People have been measuring stats in soccer for decades. Goals and saves have always been the big ones. Sometime over the past 20 years, people decided that assists matter as well (though they’re still dubious about that in England).
But those stats can only give the rough sketch of the story of any soccer game. We at MLSsoccer.com are dedicated to providing more than the rough sketch — we want to show you the how and the why behind every game. We need more than just goals and assists, shots and saves. We need the story leading up to that shot, that save, that dominant defensive performance or offensive explosion.
And thanks to our partners at stats gurus Opta Sports, we’re a step closer to being able to do so.
If you’ve been on the MatchCenter for a game in the past few weeks, you may have noticed the “Chalkboard” tab at the top. We’re providing one for every game, and on it you can see all the raw data that’s used to inform the nascent science of Soccer Analytics.
Soccer Analytics is the attempt to explain the “how and why” of each individual game using data. Some of the raw data we use is self-explanatory: passes attempted and passes completed, for example.
Others are a little more complex. An “interception,” for example, happens when you read an opponent’s play and cut out the pass. A tackle, on the other hand, is, well, a tackle. We’ve all seen them a million times.
And then there’s the Chalkboard itself. Mouse over a player’s name and you’ll get a “heat map” of his activity. This shows where each given player is getting involved in the game, where he’s getting his touches, winning fouls, committing turnovers, etc. Where the heat map is more dense is where the player picked up the majority of his touches, where he spent the most time on the field. In short, what spot he was playing and where he had the largest impact on the game.
The other functionalities are the Team Filter, the Events Filter, and the Pitch Overhead itself. These three can be used in concert to track individual touches, tackles, interceptions, headers and more.
The process is simple: Click the box next to an individual player on the Team Filter, then go to the Events Filter drop-down menu. There are seven sub-categories for the Events Filter
- Ball possession
Each of these then has sub-categories itself. You can click on a sub-category or the category as a whole - your choice. Once you do, all the player's events from that particular action will be displayed on the entire Pitch Overhead, which is the default setting.
Narrow it down further by mousing over the Pitch Overhead. When you do, you'll see a target. Click and drag the target, and you'll draw a box on the pitch - your choice as to where - within which you'll see all the events of the player you've selected.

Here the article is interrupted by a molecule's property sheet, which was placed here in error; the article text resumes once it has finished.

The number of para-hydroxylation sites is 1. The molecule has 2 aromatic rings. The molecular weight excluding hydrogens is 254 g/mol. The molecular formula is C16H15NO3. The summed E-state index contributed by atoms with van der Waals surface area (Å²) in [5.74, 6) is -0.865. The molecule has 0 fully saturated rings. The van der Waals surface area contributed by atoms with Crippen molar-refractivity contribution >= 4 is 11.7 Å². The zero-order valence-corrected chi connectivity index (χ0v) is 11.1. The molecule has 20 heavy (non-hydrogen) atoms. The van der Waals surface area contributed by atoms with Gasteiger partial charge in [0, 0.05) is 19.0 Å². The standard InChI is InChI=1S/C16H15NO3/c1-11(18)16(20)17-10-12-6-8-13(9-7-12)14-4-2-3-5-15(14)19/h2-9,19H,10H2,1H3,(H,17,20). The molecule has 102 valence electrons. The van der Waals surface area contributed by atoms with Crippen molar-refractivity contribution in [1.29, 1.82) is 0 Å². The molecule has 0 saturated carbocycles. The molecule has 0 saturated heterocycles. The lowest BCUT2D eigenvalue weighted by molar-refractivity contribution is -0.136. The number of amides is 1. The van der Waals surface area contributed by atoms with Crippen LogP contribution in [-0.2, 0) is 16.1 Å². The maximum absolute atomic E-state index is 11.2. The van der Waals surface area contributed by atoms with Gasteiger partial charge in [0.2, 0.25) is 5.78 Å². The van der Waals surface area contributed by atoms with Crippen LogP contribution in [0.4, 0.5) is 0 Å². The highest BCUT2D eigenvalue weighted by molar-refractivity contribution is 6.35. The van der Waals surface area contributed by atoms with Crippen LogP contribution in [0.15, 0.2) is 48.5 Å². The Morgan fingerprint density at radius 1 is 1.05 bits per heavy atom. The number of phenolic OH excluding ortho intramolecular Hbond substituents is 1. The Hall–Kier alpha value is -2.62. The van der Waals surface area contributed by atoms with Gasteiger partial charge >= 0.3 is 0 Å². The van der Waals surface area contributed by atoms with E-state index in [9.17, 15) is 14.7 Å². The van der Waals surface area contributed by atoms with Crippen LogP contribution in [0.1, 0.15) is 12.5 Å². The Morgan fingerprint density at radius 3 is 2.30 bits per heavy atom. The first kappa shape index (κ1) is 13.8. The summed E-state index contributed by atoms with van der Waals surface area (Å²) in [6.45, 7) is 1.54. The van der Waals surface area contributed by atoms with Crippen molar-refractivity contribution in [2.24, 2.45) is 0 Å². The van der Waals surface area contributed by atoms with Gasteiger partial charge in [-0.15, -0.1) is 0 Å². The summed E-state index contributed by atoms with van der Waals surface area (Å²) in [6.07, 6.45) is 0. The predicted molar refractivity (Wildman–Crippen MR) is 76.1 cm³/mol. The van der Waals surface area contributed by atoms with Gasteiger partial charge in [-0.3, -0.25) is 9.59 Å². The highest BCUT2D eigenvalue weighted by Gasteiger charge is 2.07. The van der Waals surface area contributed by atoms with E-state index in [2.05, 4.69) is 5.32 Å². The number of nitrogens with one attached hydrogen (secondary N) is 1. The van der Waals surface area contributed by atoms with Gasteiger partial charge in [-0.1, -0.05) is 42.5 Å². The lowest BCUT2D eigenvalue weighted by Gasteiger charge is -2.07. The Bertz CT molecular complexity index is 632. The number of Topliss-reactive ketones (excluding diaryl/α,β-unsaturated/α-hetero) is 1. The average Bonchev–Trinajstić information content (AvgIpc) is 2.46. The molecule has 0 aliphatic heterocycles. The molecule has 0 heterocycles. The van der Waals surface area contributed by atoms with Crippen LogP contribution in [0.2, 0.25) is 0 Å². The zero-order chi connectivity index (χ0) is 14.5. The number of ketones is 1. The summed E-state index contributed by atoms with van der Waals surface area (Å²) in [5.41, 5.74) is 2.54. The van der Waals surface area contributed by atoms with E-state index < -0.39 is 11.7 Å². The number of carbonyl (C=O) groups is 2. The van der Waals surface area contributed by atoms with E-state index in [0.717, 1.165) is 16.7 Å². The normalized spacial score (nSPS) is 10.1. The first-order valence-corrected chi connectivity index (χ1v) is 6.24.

Say you want to see successful passes in the attacking third for a given player.
- Check that player's box
- Mouse over the Pitch Overhead
- Using the target function, draw a box in the attacking (upper) third of the pitch
- Click the red arrow next to "Distribution" in the Events Filter, which will give you 11 subcategories
- Click "Successful Pass"
Once you've done that, the Pitch Overhead will display all of that particular player's successful passes that originated within the box you drew. The origin of the pass will be marked by a circle with the player's number; an arrow shows the direction of the pass and the end-point. Hover over any of those circles with the player's number, and you'll get information on the type of pass (lay-off, throughball, etc) and the exact time of the game it occurred.
You can, of course, choose more than one player so that you have an exact comparison on the Pitch Overhead. You can choose an entire team, or both teams, and look at all of their events, or one specific event. You could choose the opposing playmakers to see who was more effective, or a winger and his opposing fullback to see whether one was forcing the other into an ineffective offensive performance.
If you can think of it, you can measure it with the Chalkboard. Portland's midfield giveaways against Sporting KC? Check. Dwayne De Rosario's key passes in his D.C. United debut? Check. Chicago's missed shots against Chivas USA? Check.
So that — for now — is our introduction to Soccer Analytics courtesy of the Chalkboard. Stats and soccer are not a perfect marriage and may never be. There are simply too many variables in soccer, and that is what makes the game great.
But with this tool, we can begin to answer a bit more of the “how and why” a game turned out a certain way. We all get to lift the veil a bit, to try to understand the tactics at strategy at play, to identify players who are overvalued and those who are undervalued.
No more rough sketches. Now we can start putting tactical analysis in ink. Or at least in chalk.
Matthew Doyle can be reached for comment at firstname.lastname@example.org and followed on Twitter at @MLS_Analyst.